GENEVA (Reuters) - Suspected war criminals in Syria will face justice for gross violations against civilians someday as the evidence against all sides grows, the U.N. human rights chief said on Thursday.
Zeid Ra‘ad al-Hussein, speaking on the eve of the fourth anniversary of the start of the conflict, denounced the “bloodlust” of Islamic State forces controlling large parts of Syria and Iraq who have beheaded Western hostages and burnt alive a Jordanian pilot.
“We have a massive amount of evidence, there are lists with people’s names on them,” Zeid told a Geneva audience in a joint interview with U.N. refugee boss Antonio Guterres by CNN’s Christiane Amanpour.
“Justice will be done, it may not be immediate, but hopefully as we go through the transition from total impunity to justice being realised, we will honour the victims and the kin of the victims,” he said at the annual event commemorating the late U.N. Iraq envoy Sergio Vieira de Mello.
A U.N. commission of inquiry led by Paulo Pinheiro has gathered testimony and evidence, compiling five secret lists of suspects whom it says include Syrian government military and security officials and rebel commanders.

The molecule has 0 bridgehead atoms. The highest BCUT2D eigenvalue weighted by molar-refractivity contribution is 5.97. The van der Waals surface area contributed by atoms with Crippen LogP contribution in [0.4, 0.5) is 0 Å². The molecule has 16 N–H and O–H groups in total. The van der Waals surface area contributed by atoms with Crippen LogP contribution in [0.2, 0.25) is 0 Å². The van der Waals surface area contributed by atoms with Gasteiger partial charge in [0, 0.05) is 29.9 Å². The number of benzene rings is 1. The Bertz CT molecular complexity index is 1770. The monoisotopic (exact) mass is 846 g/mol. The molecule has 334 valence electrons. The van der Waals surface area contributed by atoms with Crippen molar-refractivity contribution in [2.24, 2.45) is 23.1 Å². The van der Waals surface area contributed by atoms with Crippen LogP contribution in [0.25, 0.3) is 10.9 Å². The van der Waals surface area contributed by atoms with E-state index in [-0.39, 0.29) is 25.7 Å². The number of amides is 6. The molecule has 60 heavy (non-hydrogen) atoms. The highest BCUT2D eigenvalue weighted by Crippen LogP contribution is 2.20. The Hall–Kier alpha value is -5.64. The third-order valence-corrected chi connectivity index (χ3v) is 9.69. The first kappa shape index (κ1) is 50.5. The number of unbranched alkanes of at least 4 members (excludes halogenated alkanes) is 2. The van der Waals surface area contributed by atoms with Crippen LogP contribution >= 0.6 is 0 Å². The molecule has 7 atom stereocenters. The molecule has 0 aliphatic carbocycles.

The investigators said last month they plan to publish names of suspects and push for new ways to bring them to justice.
“There will be less and less impunity. I am absolutely sure evidence will find its way to a prosecutor who will be able to prosecute at least the worst crimes,” Zeid said.
The U.N. Security Council remains “essentially paralysed” and unable to take steps to end the war that has killed more than 200,000, Guterres said.
Pinheiro and his team, due to present their latest report to the Human Rights Council on Tuesday, have suggested setting up an international ad hoc tribunal as major powers have been unwilling to refer crimes to the International Criminal Court.
Pinheiro, speaking at a separate event, decried the Assad government’s dropping of barrel bombs on residential areas and shelling by ISIS and al-Nusra of populated areas - potential war crimes.
“The last time the Security Council decided to say something on accountability was one year ago. The international community must be creative. It is time. Victims cannot wait,” he said.
Andrew Clapham, an international law professor, said a new international ad hoc tribunal was a good alternative to the ICC.
“It would send a message to those currently conducting and planning these operations and foreign fighters joining ISIS that eventually they could be prosecuted for war crimes and could be sent to prison for a long time.”
Editing by Hugh Lawson